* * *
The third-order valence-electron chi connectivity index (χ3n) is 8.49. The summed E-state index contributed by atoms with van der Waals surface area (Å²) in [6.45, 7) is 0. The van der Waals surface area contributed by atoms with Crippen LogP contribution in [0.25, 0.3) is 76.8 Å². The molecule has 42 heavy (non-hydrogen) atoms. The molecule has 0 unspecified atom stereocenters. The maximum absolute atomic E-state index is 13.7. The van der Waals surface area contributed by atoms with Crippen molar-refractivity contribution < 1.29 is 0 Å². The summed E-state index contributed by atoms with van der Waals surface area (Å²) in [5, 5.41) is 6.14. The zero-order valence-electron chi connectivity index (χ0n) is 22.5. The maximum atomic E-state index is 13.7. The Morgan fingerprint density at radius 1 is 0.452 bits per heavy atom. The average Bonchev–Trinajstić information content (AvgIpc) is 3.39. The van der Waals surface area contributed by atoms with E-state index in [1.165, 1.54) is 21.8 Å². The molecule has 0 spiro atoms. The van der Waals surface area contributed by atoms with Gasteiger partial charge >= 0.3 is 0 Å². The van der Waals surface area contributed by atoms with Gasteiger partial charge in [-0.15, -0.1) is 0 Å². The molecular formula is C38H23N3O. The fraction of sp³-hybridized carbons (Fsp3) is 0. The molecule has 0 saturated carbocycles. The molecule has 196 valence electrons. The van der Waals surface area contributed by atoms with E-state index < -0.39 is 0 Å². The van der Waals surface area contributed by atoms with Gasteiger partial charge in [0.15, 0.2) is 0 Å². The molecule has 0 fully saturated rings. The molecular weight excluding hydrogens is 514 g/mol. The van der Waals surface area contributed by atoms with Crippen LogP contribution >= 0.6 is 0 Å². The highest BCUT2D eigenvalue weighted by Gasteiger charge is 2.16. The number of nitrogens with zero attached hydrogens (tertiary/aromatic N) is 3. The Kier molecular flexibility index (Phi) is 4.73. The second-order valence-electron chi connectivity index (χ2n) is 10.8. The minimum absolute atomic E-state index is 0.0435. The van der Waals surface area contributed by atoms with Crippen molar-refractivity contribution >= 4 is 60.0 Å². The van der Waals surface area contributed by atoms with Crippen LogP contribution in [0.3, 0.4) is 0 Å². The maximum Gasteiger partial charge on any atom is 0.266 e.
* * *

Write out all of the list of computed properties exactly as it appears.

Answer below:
The third-order valence-electron chi connectivity index (χ3n) is 8.49. The summed E-state index contributed by atoms with van der Waals surface area (Å²) in [6.45, 7) is 0. The van der Waals surface area contributed by atoms with Crippen LogP contribution in [0.25, 0.3) is 76.8 Å². The molecule has 42 heavy (non-hydrogen) atoms. The molecule has 0 unspecified atom stereocenters. The maximum absolute atomic E-state index is 13.7. The van der Waals surface area contributed by atoms with Crippen molar-refractivity contribution < 1.29 is 0 Å². The summed E-state index contributed by atoms with van der Waals surface area (Å²) in [5, 5.41) is 6.14. The zero-order valence-electron chi connectivity index (χ0n) is 22.5. The maximum atomic E-state index is 13.7. The Morgan fingerprint density at radius 1 is 0.452 bits per heavy atom. The average Bonchev–Trinajstić information content (AvgIpc) is 3.39. The van der Waals surface area contributed by atoms with E-state index in [1.165, 1.54) is 21.8 Å². The molecule has 0 spiro atoms. The van der Waals surface area contributed by atoms with Gasteiger partial charge >= 0.3 is 0 Å². The van der Waals surface area contributed by atoms with Gasteiger partial charge in [-0.15, -0.1) is 0 Å². The molecular formula is C38H23N3O. The fraction of sp³-hybridized carbons (Fsp3) is 0. The molecule has 0 saturated carbocycles. The molecule has 196 valence electrons. The van der Waals surface area contributed by atoms with E-state index < -0.39 is 0 Å². The van der Waals surface area contributed by atoms with Gasteiger partial charge in [0.15, 0.2) is 0 Å². The molecule has 0 fully saturated rings. The molecular weight excluding hydrogens is 514 g/mol. The van der Waals surface area contributed by atoms with Crippen LogP contribution >= 0.6 is 0 Å². The highest BCUT2D eigenvalue weighted by Gasteiger charge is 2.16. The number of nitrogens with zero attached hydrogens (tertiary/aromatic N) is 3. The Kier molecular flexibility index (Phi) is 4.73. The second-order valence-electron chi connectivity index (χ2n) is 10.8. The minimum absolute atomic E-state index is 0.0435. The van der Waals surface area contributed by atoms with Crippen molar-refractivity contribution >= 4 is 60.0 Å². The van der Waals surface area contributed by atoms with Crippen LogP contribution in [0.3, 0.4) is 0 Å². The maximum Gasteiger partial charge on any atom is 0.266 e.